The new board will meet on Monday to discuss more specific details of the CGKA. They will also decide the monthly meeting time and location, which will be announced in this section following the meeting. To get on the CGKA e-mail list, send an e-mail to Mark Worth at: email@example.com
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Parkdale third graders sing "12 Disaster Days of Christmas"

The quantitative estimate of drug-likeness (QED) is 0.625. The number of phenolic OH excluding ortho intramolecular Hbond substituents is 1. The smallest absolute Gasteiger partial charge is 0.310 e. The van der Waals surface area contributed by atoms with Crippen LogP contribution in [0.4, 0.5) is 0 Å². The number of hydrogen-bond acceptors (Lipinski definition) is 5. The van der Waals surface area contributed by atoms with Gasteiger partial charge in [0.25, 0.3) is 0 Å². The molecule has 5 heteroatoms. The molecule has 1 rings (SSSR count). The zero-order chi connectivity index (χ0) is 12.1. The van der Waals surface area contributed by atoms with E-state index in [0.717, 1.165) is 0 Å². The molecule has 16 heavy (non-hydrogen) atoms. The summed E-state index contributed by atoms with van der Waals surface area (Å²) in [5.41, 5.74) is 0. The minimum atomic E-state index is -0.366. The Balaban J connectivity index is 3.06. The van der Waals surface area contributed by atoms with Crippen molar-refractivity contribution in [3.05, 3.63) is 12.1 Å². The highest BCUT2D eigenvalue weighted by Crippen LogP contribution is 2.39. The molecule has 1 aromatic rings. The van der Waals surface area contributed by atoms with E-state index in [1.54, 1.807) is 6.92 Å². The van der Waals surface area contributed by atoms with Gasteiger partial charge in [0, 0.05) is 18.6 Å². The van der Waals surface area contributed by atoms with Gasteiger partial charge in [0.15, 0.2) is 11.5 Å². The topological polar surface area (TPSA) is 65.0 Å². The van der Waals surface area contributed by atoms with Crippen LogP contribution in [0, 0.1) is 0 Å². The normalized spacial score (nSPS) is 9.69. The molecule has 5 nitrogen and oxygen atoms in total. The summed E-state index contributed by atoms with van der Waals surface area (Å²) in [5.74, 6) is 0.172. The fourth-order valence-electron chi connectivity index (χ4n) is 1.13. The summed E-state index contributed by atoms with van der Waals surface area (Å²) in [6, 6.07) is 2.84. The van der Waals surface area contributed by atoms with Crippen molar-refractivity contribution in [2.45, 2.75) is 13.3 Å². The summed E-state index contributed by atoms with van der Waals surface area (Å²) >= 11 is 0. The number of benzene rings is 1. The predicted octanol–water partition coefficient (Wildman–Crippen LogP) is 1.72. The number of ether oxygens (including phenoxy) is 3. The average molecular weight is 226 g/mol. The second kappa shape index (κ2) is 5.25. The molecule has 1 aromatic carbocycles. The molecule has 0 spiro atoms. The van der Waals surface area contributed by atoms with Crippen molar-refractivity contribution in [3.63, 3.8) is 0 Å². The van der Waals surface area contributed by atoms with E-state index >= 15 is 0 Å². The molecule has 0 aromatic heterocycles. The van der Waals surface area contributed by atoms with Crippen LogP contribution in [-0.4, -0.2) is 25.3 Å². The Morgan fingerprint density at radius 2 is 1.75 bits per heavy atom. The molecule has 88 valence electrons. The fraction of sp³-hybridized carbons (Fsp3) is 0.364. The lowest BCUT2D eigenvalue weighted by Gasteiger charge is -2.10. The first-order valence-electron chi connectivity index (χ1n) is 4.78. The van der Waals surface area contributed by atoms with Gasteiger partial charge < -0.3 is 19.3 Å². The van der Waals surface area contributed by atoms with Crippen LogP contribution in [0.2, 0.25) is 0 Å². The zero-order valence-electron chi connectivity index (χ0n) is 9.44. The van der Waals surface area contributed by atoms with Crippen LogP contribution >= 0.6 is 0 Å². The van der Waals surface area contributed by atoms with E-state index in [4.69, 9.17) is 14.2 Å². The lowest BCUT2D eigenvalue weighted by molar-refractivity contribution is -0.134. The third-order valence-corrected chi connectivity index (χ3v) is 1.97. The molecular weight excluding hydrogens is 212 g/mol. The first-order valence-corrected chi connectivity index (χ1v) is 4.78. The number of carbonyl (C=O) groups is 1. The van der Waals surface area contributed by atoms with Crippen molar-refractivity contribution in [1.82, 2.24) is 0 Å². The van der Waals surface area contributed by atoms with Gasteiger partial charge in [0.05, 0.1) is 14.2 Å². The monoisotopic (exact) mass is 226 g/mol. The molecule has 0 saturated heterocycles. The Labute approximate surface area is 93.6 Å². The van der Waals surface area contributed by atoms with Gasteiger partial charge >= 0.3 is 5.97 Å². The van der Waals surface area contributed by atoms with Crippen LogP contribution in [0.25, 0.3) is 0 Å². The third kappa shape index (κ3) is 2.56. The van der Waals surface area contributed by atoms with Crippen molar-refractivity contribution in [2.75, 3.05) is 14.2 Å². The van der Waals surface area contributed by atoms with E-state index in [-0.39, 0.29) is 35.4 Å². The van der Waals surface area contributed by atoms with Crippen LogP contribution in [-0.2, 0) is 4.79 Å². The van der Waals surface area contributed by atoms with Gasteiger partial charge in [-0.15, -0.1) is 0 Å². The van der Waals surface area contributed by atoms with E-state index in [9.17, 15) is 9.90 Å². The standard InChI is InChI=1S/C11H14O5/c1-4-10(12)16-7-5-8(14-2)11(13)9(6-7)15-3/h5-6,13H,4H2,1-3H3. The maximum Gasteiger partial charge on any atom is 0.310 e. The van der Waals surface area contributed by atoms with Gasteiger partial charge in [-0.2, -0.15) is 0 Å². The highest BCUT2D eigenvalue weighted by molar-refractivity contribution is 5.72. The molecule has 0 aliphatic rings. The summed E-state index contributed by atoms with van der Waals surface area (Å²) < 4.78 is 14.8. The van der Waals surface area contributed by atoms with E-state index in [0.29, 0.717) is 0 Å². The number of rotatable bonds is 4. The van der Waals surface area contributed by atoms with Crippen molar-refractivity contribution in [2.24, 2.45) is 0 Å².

Welcome to your sing-able Christmas gift list. What follows is an emergency rendition of “12 Days of Christmas” – for outfitting your home or car in case of snow storm, earthquake, flood or other emergency. Read it as a simple list, or sing it to the tune of “12 Days” – you know, as in “ … and a partridge in a pear tree…” Not to make light of it, but the song is a familiar framework for a set of gift ideas that you could consider gathering together, even if the recipient already owns items such as a bunch of coats, tire chains and flashlights. Stores throughout the Gorge are stocked up on all these items. Buying all 12 days might be prohibitive, but here are three ideas for checking any of the dozen off your list (notations follow, 1-12.) The gift items needed to stay warm, dry and safe are also coded to suggest items in your abode (A) in your car (C) or both (B). 12 Gallons of Water (A) 11 Family meals (B) 10 Cans of propane (A) 9 Hygiene bags (B) 8 Packs of batteries (A) 7 Spare coats (B) 6 Bright red flares (C) 5 Cozy blankets (B) 4 Tire chains (C) 3 Flashlights (B) 2 cell phone chargers (B) 1 And a crush-proof first aid kit (B) Price ranges? Here’s a few quotes for days Three, Two, Four and Nine: n A family gift of flashlights (three will run $15-30, Hood River Supply, Tum-A-Lum) n Cell phone chargers (two will run $30-60) n Tire chains (basic set, $30, Les Schwab, returnable if unused for the winter) n Family meals ($100 or so should cover the basics for three or four reasonably well-fed days) n The home kit should be kept in a handy place near an exit, and remember that water needs to be replenished every few months. If you have a solid first aid kit already, switch out the gift idea with “and-a-sto-o-u-t- tub-for it-all …” Otherwise, it’s a case of assembling your home or car kits and making sure all members of the family know what the resources are and how to use them (ie flares and propane). Emergency situations are at worst life-threatening, at best deeply uncomfortable if you and your family are left without power for an extended period, or traveling and find yourself in a situation where you need to wait out a storm, lengthy traffic delay, or other crisis. Notes on the 12 gift ideas: 12 – Gallons of water: that’s one per person in a four-member family to last for three days, the recommended minimum to be prepared for utility outages. 11 – Easy-open packaged goods, energy bars, dried food and nuts are good things to include for nutrition. Think of what your family of four needs for three days to stay fortified and hydrated (see number 12). Can-opener also recommended 10 – If you have a propane camping stove, keep extra fuel handy. 9 – Hygiene bags: put packaged moistened towelettes, toilet paper, and plastic ties in large garbage bags (for personal sanitation) Resource list courtesy of Hood River County Emergency Management, Barbara Ayers, manager/ 541-386-1213. The county also reminds residents to Get a Kit, Make A Plan to connect your family if separated, and Stay Informed. See www.co.hood-river.or.us to opt-in for citizen alerts. Enlarge